Title Toward a New Social Contract
Subtitle Taking on Distributional Tensions in Europe and Central Asia
Author Maurizio Bussolo, María E. Dávalos, Vito Peragine, Ramya Sundaram
ISBN 9781464813535
List price USD 45.00
Price outside India Available on Request
Original price
Binding Paperback
No of pages 252
Book size 203 X 267 mm
Publishing year 2019
Original publisher The World Bank
Published in India by .
Exclusive distributors Viva Books Private Limited
Sales territory India, Sri Lanka, Bangladesh, Pakistan, Nepal, .
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“This report contributes to a better understanding of distributional tensions in Europe and the associated polarization in voting behavior. Populists are capitalizing on these tensions: they raise the relevant issues providing the wrong answers. The evidence collected for this study on inequality between generations, occupations, rural versus urban areas, and social mobility will be very useful for those who aim at providing the right answers.”

Tito Boeri, Professor of Economics, Bocconi University, and President of the Italian Social Security Administration

“A magisterial analysis of the challenges of taking on 21st-century inequality with 20th-century welfare institutions. Can these institutions be recast to handle rising inequality, precarity, distrust, and dissatisfaction? Or is an altogether new framework needed? This report achieves what everyone thought was impossible: a truly dispassionate analysis of what it would take to build a workable compact for the 21st century.”

David B. Grusky, Professor of Sociology and Director of the Center on Poverty and Inequality, Stanford University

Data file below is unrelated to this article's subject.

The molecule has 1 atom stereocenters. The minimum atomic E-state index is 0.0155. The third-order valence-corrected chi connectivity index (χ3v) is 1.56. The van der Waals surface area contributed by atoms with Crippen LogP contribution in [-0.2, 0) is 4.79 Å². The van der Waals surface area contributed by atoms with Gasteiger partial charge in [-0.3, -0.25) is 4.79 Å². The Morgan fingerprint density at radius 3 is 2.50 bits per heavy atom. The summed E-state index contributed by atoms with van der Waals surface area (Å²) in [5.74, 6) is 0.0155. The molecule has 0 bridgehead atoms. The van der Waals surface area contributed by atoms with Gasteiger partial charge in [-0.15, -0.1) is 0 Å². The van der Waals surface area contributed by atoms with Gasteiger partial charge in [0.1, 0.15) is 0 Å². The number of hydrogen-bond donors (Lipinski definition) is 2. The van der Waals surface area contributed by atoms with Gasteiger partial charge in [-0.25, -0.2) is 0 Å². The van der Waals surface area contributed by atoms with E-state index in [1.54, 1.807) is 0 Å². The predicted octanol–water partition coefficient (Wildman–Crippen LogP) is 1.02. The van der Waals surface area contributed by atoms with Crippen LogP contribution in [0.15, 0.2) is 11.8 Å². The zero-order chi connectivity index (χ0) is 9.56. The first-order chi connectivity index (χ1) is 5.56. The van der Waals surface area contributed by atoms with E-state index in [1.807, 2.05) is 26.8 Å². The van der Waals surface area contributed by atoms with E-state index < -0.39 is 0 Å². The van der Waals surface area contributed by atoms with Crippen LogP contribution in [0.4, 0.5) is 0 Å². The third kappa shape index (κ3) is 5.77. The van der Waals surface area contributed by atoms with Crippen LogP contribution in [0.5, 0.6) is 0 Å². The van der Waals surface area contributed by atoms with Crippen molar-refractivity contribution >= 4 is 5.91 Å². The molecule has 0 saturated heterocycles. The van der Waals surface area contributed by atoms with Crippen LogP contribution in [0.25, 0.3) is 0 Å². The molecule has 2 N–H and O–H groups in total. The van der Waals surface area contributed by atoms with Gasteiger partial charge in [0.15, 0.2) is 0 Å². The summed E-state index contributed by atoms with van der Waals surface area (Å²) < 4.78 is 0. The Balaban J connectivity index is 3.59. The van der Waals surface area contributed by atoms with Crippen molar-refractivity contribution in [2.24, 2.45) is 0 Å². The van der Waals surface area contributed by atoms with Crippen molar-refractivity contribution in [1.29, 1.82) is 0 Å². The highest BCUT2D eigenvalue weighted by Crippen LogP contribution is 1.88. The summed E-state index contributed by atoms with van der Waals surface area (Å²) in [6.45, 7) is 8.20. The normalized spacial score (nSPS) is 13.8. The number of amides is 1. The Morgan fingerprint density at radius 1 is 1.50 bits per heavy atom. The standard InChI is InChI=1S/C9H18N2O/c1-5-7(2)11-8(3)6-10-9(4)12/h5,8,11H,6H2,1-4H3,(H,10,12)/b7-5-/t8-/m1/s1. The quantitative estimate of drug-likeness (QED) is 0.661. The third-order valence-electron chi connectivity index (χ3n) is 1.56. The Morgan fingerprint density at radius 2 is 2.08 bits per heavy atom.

“The recent rise of populism in Europe underscores the timeliness of this comprehensive analysis of a key issue relevant both for Europe and for the rest of the world: how (and whether) policy makers can assure that markets deliver aggregate and distributional outcomes that the public perceives to be fair. The authors apply cutting-edge methodologies to the wealth of disaggregated data and produce highly relevant policy recommendations. A must-read for policy makers and for politicians who want both to win elections and to keep electoral promises.”

Sergei Guriev, Chief Economist, European Bank for Reconstruction and Development

“This report presents a lucid analysis on how growing horizontal inequalities between age groups, occupations, geographic location, and persistent inequality of opportunity are eroding the social contract in Europe and Central Asia. A must-read to understand the emerging political dynamics in the region, this report also offers a range of policy options that can address the growing social tensions and support sustainable shared prosperity.”

Nora Lustig, Samuel Z. Stone Professor of Latin American Economics and Director of the Commitment to Equity Institute, Tulane University


Europe and Central Asia Studies

Europe and Central Asia Studies feature analytical reports on main challenges and opportunities faced by countries in the region, with the aim to inform a broad policy debate. Titles in this regional flagship series undergo extensive internal and external review prior to publication.



About the Authors and Contributors



Regional Classifications Used in This Report

Overview • Distributional Tensions and the Need to Rethink the Social Contract • Equity: A Key Aspiration in the Region • Balancing Markets, Policies, and Preferences • The Market-Generated Distribution of Incomes • Public Policy Responses • Preferences for Equity • Fissures in the Social Contract • Looking Ahead: Public Policies for a Stable Social Contract • Conclusion • Notes • References

Chapter 1: Introduction • Emerging Distributional Tensions in Europe and Central Asia • The Potential Implications for the Social Contract • Is a Rethinking of the Social Contract in the Region Warranted? • Notes • References